Synchronizing IOS Images

    Synchronizing Boot Parameters

3-7: Cisco Discovery Protocol

    Configuration of CDP

    Feature Example

3-8: Time and Calendar

    System Time Configuration

        Setting the System Time Manually

        Setting the System Time Through NTP

    Example

 

Chapter 4: Layer 2 Interface Configuration

4-1: Switching Table

    Configuration

    Displaying Information About the Switching Table

    Switching Table Example

4-2: Port Selection

    Configuration

    Port Selection Example

4-3: Ethernet

    Configuration

    Ethernet Example

    Displaying Information About Layer 2 Interfaces

4-4: EtherChannel

    Configuration

    EtherChannel Example

    Displaying Information About EtherChannels

 

Chapter 5: Layer 3 Interface Configuration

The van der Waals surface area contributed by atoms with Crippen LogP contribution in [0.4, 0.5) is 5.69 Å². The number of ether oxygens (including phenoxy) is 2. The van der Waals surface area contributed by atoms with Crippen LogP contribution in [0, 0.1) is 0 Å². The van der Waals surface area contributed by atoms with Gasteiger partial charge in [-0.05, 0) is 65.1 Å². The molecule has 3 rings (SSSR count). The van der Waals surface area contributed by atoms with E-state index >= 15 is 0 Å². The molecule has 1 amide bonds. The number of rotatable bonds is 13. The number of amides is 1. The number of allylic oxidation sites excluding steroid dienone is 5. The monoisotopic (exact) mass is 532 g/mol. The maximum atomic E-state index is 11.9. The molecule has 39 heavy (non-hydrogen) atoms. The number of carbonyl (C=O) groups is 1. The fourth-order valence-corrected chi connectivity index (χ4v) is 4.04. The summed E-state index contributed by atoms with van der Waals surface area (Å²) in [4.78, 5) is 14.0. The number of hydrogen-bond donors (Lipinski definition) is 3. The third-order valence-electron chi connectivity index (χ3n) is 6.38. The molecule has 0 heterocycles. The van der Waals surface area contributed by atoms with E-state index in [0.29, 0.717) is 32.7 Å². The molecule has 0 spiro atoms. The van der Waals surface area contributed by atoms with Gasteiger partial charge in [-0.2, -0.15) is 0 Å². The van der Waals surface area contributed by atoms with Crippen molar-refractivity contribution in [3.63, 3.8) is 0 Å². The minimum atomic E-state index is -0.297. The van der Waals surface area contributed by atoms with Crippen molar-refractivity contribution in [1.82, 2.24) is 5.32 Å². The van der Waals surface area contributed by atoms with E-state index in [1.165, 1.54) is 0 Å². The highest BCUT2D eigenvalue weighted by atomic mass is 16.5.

5-1: Layer 3 Switching

5-2: Layer 3 Ethernet Interfaces

    Configuration

    Verifying the Configuration

    Feature Example

5-3: Layer 3 EtherChannels

    Configuration

    Verifying the Channel

    Feature Example

5-4: WAN Interfaces

    Configuration

    Configuring an Enhanced FlexWAN Interface

    Configuring a SPA Interface Processor (SIP) / Shared Port Adapter (SPA)

        WAN Interface

    Configuring a Packet-over-SONET Interface

    Verifying Configurations

    Feature Example

5-5: Layer 3 Virtual Interfaces

    Configuring a VLAN Interface

    Configuring Subinterfaces

    Verifying Configurations

    Feature Example

5-6: Routing Tables

    Configuration

    Verifying Routes

 

Chapter 6: VLANs and Trunking

6-1: VLAN Configuration

    Creation of an Ethernet VLAN

    Feature Example

6-2: VLAN Port Assignments

    Configuring Static VLANs

    Configuring Dynamic VLANs

    Verifying VLAN Assignments

6-3: Trunking

    Enabling Trunking

    Specifying VLANs to Trunk

    Verifying Trunks

    Feature Example